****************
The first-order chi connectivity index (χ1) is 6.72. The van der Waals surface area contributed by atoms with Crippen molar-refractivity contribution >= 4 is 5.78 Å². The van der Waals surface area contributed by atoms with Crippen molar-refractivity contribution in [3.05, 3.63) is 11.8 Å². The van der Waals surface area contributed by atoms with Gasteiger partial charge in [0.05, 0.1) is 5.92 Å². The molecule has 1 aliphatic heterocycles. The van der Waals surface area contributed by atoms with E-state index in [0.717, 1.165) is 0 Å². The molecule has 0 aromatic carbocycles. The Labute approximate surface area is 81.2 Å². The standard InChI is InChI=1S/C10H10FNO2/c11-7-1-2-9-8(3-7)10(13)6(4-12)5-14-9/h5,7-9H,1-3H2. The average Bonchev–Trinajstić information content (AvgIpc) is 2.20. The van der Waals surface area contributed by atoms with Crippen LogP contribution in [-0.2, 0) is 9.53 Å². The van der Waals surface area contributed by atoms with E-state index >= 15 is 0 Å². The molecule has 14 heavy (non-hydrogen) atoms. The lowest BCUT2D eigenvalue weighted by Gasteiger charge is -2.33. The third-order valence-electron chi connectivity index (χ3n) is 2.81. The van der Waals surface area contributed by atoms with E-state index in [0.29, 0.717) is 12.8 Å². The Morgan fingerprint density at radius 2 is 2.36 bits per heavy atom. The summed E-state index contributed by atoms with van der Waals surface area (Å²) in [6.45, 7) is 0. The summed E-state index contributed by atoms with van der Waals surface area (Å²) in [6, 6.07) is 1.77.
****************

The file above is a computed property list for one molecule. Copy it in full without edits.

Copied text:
The first-order chi connectivity index (χ1) is 6.72. The van der Waals surface area contributed by atoms with Crippen molar-refractivity contribution >= 4 is 5.78 Å². The van der Waals surface area contributed by atoms with Crippen molar-refractivity contribution in [3.05, 3.63) is 11.8 Å². The van der Waals surface area contributed by atoms with Gasteiger partial charge in [0.05, 0.1) is 5.92 Å². The molecule has 1 aliphatic heterocycles. The van der Waals surface area contributed by atoms with E-state index in [0.717, 1.165) is 0 Å². The molecule has 0 aromatic carbocycles. The Labute approximate surface area is 81.2 Å². The standard InChI is InChI=1S/C10H10FNO2/c11-7-1-2-9-8(3-7)10(13)6(4-12)5-14-9/h5,7-9H,1-3H2. The average Bonchev–Trinajstić information content (AvgIpc) is 2.20. The van der Waals surface area contributed by atoms with Crippen LogP contribution in [-0.2, 0) is 9.53 Å². The van der Waals surface area contributed by atoms with E-state index >= 15 is 0 Å². The molecule has 14 heavy (non-hydrogen) atoms. The lowest BCUT2D eigenvalue weighted by Gasteiger charge is -2.33. The third-order valence-electron chi connectivity index (χ3n) is 2.81. The van der Waals surface area contributed by atoms with E-state index in [0.29, 0.717) is 12.8 Å². The Morgan fingerprint density at radius 2 is 2.36 bits per heavy atom. The summed E-state index contributed by atoms with van der Waals surface area (Å²) in [6.45, 7) is 0. The summed E-state index contributed by atoms with van der Waals surface area (Å²) in [6, 6.07) is 1.77.